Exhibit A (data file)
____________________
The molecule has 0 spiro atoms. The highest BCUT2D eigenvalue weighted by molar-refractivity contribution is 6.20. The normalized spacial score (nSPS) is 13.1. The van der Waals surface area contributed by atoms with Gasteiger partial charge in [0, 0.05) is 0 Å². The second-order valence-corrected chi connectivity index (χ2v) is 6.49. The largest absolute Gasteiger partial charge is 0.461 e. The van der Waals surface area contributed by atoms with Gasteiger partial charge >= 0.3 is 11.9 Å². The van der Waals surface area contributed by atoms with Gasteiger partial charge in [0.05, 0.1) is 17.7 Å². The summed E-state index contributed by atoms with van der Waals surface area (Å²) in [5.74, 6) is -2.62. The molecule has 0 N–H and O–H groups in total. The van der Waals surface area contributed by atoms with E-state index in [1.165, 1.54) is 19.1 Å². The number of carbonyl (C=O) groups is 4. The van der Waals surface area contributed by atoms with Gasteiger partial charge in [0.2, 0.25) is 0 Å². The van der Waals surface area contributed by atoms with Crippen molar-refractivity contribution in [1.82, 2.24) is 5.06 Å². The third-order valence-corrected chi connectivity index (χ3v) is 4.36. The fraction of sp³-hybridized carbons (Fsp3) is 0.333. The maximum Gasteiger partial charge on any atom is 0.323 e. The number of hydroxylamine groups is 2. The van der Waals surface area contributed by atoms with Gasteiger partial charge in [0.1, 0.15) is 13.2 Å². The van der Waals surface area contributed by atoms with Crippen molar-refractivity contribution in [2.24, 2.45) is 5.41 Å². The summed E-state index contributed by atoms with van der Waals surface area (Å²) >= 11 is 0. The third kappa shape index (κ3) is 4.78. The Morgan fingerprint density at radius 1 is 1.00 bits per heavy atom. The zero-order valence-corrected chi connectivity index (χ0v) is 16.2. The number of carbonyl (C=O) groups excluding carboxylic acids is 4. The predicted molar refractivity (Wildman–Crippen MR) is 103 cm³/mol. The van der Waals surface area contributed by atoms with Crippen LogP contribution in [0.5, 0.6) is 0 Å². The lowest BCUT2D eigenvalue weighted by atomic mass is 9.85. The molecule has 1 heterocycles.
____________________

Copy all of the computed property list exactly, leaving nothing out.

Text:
The molecule has 0 spiro atoms. The highest BCUT2D eigenvalue weighted by molar-refractivity contribution is 6.20. The normalized spacial score (nSPS) is 13.1. The van der Waals surface area contributed by atoms with Gasteiger partial charge in [0, 0.05) is 0 Å². The second-order valence-corrected chi connectivity index (χ2v) is 6.49. The largest absolute Gasteiger partial charge is 0.461 e. The van der Waals surface area contributed by atoms with Gasteiger partial charge >= 0.3 is 11.9 Å². The van der Waals surface area contributed by atoms with Gasteiger partial charge in [0.05, 0.1) is 17.7 Å². The summed E-state index contributed by atoms with van der Waals surface area (Å²) in [5.74, 6) is -2.62. The molecule has 0 N–H and O–H groups in total. The van der Waals surface area contributed by atoms with E-state index in [1.165, 1.54) is 19.1 Å². The number of carbonyl (C=O) groups is 4. The van der Waals surface area contributed by atoms with Gasteiger partial charge in [0.2, 0.25) is 0 Å². The van der Waals surface area contributed by atoms with Crippen molar-refractivity contribution in [1.82, 2.24) is 5.06 Å². The third-order valence-corrected chi connectivity index (χ3v) is 4.36. The fraction of sp³-hybridized carbons (Fsp3) is 0.333. The maximum Gasteiger partial charge on any atom is 0.323 e. The number of hydroxylamine groups is 2. The van der Waals surface area contributed by atoms with Gasteiger partial charge in [0.1, 0.15) is 13.2 Å². The van der Waals surface area contributed by atoms with Crippen molar-refractivity contribution in [2.24, 2.45) is 5.41 Å². The summed E-state index contributed by atoms with van der Waals surface area (Å²) >= 11 is 0. The third kappa shape index (κ3) is 4.78. The Morgan fingerprint density at radius 1 is 1.00 bits per heavy atom. The zero-order valence-corrected chi connectivity index (χ0v) is 16.2. The number of carbonyl (C=O) groups excluding carboxylic acids is 4. The predicted molar refractivity (Wildman–Crippen MR) is 103 cm³/mol. The van der Waals surface area contributed by atoms with Crippen LogP contribution in [0.5, 0.6) is 0 Å². The lowest BCUT2D eigenvalue weighted by atomic mass is 9.85. The molecule has 1 heterocycles.